Pauline Maier shows us the Declaration as both the defining statement of our national identity and the moral standard by which we live as a nation. It is truly "American Scripture," and Maier tells us how it came to be -- from the Declaration's birth in the hard and tortuous struggle by which Americans arrived at Independence to the ways in which, in the nineteenth century, the document itself became sanctified.
Maier describes the transformation of the Second Continental Congress into a national government, unlike anything that preceded or followed it, and with more authority than the colonists would ever have conceded to the British Parliament; the great difficulty in making the decision for Independence; the influence of Paine's "Common Sense," which shifted the terms of debate; and the political maneuvers that allowed Congress to make the momentous decision.
In Maier's hands, the Declaration of Independence is brought close to us. She lets us hear the voice of the people as revealed in the other "declarations" of 1776: the local resolutions -- most of which have gone unnoticed over the past two centuries -- that explained, advocated, and justified Independence and undergirded Congress's work. Detective-like, she discloses the origins of key ideas and phrases in the Declaration and unravels the complex story of its drafting and of the group-editing job which angered Thomas Jefferson.
Maier also reveals what happened to the Declaration after the signing and celebration: how it was largely forgotten and then revived to buttress political arguments of the nineteenth century; and, most important, how Abraham Lincoln ensured its persistence as a living force in American society. Finally, she shows how by the very act of venerating the Declaration as we do -- by holding it as sacrosanct, akin to holy writ -- we may actually be betraying its purpose and its power.
"Splendid. Maier skillfully traces the progress of the Declaration from political event to sacred text."--Washington Post "Sharp and engaging...A meticulous exhumation of American history that is full of fascinating details and scintillating insights."--San Francisco Chronicle
"Gary Wills, stand aside. Pauline Maier has given us the freshest, best-informed historian's reading of the Declaration of Independence and its context that we have ever had. American Scripture enables us to see just how this sacred text was created, and the ways in which it was unique. It is a remarkable achievement!"
-- Richard D. Brown, University of Connecticut
"Pauline Maier renders unto Jefferson that which is Jefferson's, but she tells a much larger story. She shows what made the Declaration possible and necessary, considers its lineage, probes its genesis in a time of extreme turmoil, and reflects on its continuing living meaning, achieving all of this in very elegant prose."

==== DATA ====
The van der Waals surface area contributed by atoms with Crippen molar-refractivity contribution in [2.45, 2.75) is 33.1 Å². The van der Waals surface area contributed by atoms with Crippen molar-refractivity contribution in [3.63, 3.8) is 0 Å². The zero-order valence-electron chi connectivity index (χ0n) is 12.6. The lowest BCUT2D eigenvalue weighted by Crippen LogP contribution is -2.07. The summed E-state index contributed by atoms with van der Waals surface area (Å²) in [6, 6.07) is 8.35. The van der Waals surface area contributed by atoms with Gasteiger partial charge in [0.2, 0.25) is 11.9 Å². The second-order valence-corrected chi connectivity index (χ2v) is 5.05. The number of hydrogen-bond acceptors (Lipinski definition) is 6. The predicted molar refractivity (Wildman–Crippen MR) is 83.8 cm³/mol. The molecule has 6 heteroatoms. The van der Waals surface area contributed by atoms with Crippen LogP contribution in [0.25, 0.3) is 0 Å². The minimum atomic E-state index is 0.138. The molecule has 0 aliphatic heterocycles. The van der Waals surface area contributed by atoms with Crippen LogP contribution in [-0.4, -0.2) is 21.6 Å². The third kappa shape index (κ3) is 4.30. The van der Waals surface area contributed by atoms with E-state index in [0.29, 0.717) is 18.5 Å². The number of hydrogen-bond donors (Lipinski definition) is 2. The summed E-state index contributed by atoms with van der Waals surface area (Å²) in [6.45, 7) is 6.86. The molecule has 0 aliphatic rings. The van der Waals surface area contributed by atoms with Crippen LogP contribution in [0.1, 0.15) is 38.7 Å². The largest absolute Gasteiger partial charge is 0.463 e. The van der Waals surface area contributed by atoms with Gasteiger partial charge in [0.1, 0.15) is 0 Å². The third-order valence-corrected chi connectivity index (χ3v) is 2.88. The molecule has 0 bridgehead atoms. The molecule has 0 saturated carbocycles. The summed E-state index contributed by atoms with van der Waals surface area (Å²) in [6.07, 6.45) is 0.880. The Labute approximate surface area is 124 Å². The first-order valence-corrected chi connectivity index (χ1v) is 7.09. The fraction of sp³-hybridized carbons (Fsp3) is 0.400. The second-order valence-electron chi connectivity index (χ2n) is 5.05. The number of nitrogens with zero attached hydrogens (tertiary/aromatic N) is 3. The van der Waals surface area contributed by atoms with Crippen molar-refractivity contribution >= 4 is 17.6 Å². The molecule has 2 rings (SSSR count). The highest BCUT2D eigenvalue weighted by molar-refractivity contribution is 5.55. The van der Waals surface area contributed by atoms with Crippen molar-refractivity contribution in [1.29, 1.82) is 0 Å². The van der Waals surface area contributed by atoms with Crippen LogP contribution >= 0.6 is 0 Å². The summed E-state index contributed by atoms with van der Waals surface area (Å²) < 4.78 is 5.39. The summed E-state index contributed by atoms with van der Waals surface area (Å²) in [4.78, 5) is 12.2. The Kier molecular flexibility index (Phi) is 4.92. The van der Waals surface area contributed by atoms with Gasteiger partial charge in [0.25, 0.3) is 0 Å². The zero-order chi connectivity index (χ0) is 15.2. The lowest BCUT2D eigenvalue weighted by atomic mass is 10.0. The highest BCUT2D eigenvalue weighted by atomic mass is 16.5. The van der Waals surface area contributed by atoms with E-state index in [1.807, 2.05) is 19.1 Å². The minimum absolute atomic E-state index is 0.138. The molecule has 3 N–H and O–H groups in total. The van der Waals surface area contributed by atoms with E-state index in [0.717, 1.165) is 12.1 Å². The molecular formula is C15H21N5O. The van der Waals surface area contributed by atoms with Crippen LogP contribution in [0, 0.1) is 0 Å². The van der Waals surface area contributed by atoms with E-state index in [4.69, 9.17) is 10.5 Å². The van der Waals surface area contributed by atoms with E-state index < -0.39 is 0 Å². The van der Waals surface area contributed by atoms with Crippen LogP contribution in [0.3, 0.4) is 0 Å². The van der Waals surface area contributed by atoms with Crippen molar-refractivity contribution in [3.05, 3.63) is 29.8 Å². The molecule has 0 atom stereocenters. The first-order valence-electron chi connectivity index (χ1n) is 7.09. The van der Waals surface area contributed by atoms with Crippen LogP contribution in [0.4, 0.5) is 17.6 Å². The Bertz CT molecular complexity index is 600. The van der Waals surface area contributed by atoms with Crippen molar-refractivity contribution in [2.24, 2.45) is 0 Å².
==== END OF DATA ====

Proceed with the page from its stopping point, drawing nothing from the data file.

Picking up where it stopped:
-- Edward Countryman, Southern Methodist University
"Quite simply the fairest, fullest, and finest account ever written of how the Declaration of Independence happened."
-- Joseph J. Ellis, Mount Holyoke College
"Until I read Pauline Maier's remarkable new book, I thought I knew all I needed to know about the Declaration of Independence. But her deft, lively analysis punctures the received mythology and gives us an entirely original interpretation of our founding document."
-- J. Anthony Lukas, author of Common Ground
|Introduction: Gathering at the Shrine|
|Common Sense||p. 28|
|A Republic?||p. 34|
|The "Other" Declarations of Independence||p. 47|
|In English Ways||p. 50|
|Mobilizing the People||p. 59|
|Declaring Independence||p. 69|
|Founding a Republic||p. 90|
|Mr. Jefferson and His Editors||p. 97|
|The Drafting Committee||p. 99|
|Jefferson's Draft: The Charges Against the King||p. 105|
|Jefferson's Draft: A Revolutionary Manifesto||p. 123|
|Congress's Declaration||p. 143|
|American Scripture||p. 154|
|Spreading the News||p. 155|
|An All-But-Forgotten Testament||p. 160|
|A Partisan Document||p. 170|
|Sacred Text||p. 175|
|Equality and Rights||p. 189|
|Epilogue: Reflecting at the Memorials||p. 209|
|State and Local Declarations of Independence, A Log: April-July 1776||p. 217|
|Local Resolutions on Independence: Some Examples||p. 225|
|The Declaration of Independence: The Jefferson Draft with Congress's Editorial Changes||p. 235|
|Table of Contents provided by Blackwell. All Rights Reserved.|
Number Of Pages: 304
Published: 1st July 1998
Publisher: Random House USA Inc
Country of Publication: US
Dimensions (cm): 20.32 x 14.61
Weight (kg): 0.25